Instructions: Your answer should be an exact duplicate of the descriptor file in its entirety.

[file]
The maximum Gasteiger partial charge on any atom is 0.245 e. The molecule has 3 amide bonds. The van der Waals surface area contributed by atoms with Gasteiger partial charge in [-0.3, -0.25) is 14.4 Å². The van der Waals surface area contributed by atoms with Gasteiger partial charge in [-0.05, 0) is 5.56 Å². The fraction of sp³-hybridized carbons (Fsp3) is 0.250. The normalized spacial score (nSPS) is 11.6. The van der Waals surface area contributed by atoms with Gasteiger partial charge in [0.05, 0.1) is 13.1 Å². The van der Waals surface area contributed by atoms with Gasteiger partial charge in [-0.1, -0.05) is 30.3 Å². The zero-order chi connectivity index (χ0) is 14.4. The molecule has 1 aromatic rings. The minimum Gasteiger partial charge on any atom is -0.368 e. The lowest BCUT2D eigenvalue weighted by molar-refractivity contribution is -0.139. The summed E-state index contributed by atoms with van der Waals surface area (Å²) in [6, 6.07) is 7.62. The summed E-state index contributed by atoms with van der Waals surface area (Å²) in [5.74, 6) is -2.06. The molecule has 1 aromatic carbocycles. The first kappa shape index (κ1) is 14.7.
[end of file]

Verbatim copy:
The maximum Gasteiger partial charge on any atom is 0.245 e. The molecule has 3 amide bonds. The van der Waals surface area contributed by atoms with Gasteiger partial charge in [-0.3, -0.25) is 14.4 Å². The van der Waals surface area contributed by atoms with Gasteiger partial charge in [-0.05, 0) is 5.56 Å². The fraction of sp³-hybridized carbons (Fsp3) is 0.250. The normalized spacial score (nSPS) is 11.6. The van der Waals surface area contributed by atoms with Gasteiger partial charge in [0.05, 0.1) is 13.1 Å². The van der Waals surface area contributed by atoms with Gasteiger partial charge in [-0.1, -0.05) is 30.3 Å². The zero-order chi connectivity index (χ0) is 14.4. The molecule has 1 aromatic rings. The minimum Gasteiger partial charge on any atom is -0.368 e. The lowest BCUT2D eigenvalue weighted by molar-refractivity contribution is -0.139. The summed E-state index contributed by atoms with van der Waals surface area (Å²) in [6, 6.07) is 7.62. The summed E-state index contributed by atoms with van der Waals surface area (Å²) in [5.74, 6) is -2.06. The molecule has 1 aromatic carbocycles. The first kappa shape index (κ1) is 14.7.